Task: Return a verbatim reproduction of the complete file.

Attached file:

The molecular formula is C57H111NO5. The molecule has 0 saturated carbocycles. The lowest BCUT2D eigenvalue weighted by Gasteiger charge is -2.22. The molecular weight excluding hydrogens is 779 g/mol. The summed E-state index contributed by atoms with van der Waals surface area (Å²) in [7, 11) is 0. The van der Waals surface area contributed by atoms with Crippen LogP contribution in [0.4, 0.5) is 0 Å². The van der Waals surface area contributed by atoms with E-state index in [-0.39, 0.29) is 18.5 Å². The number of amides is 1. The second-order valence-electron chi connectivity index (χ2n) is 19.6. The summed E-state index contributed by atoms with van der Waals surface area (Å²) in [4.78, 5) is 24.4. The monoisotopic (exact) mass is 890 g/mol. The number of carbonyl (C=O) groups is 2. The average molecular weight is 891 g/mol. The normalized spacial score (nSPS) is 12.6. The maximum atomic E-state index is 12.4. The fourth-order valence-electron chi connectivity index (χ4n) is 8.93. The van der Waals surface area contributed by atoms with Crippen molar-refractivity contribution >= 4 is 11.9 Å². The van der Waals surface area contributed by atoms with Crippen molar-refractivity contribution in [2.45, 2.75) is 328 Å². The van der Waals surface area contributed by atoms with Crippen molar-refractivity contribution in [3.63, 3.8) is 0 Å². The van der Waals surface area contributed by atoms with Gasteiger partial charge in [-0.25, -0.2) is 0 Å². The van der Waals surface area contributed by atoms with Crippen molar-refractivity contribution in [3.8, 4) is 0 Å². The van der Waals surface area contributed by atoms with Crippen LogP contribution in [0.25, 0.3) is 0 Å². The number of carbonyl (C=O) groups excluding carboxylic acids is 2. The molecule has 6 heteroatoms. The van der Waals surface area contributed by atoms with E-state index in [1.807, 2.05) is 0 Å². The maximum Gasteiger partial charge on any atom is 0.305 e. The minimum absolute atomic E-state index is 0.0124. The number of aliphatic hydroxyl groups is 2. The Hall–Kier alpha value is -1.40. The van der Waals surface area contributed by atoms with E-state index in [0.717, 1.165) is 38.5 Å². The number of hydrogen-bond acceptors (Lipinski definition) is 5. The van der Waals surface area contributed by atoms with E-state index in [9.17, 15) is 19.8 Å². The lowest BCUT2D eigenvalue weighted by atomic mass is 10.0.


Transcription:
The molecular formula is C57H111NO5. The molecule has 0 saturated carbocycles. The lowest BCUT2D eigenvalue weighted by Gasteiger charge is -2.22. The molecular weight excluding hydrogens is 779 g/mol. The summed E-state index contributed by atoms with van der Waals surface area (Å²) in [7, 11) is 0. The van der Waals surface area contributed by atoms with Crippen LogP contribution in [0.4, 0.5) is 0 Å². The van der Waals surface area contributed by atoms with E-state index in [-0.39, 0.29) is 18.5 Å². The number of amides is 1. The second-order valence-electron chi connectivity index (χ2n) is 19.6. The summed E-state index contributed by atoms with van der Waals surface area (Å²) in [4.78, 5) is 24.4. The monoisotopic (exact) mass is 890 g/mol. The number of carbonyl (C=O) groups is 2. The average molecular weight is 891 g/mol. The normalized spacial score (nSPS) is 12.6. The maximum atomic E-state index is 12.4. The fourth-order valence-electron chi connectivity index (χ4n) is 8.93. The van der Waals surface area contributed by atoms with Crippen molar-refractivity contribution >= 4 is 11.9 Å². The van der Waals surface area contributed by atoms with Crippen molar-refractivity contribution in [2.45, 2.75) is 328 Å². The van der Waals surface area contributed by atoms with Crippen molar-refractivity contribution in [3.63, 3.8) is 0 Å². The van der Waals surface area contributed by atoms with Gasteiger partial charge in [-0.25, -0.2) is 0 Å². The van der Waals surface area contributed by atoms with Crippen molar-refractivity contribution in [3.8, 4) is 0 Å². The van der Waals surface area contributed by atoms with Crippen LogP contribution in [0.25, 0.3) is 0 Å². The number of carbonyl (C=O) groups excluding carboxylic acids is 2. The molecule has 6 heteroatoms. The van der Waals surface area contributed by atoms with E-state index in [1.807, 2.05) is 0 Å². The maximum Gasteiger partial charge on any atom is 0.305 e. The minimum absolute atomic E-state index is 0.0124. The number of aliphatic hydroxyl groups is 2. The Hall–Kier alpha value is -1.40. The van der Waals surface area contributed by atoms with E-state index in [0.717, 1.165) is 38.5 Å². The number of hydrogen-bond acceptors (Lipinski definition) is 5. The van der Waals surface area contributed by atoms with E-state index in [9.17, 15) is 19.8 Å². The lowest BCUT2D eigenvalue weighted by atomic mass is 10.0.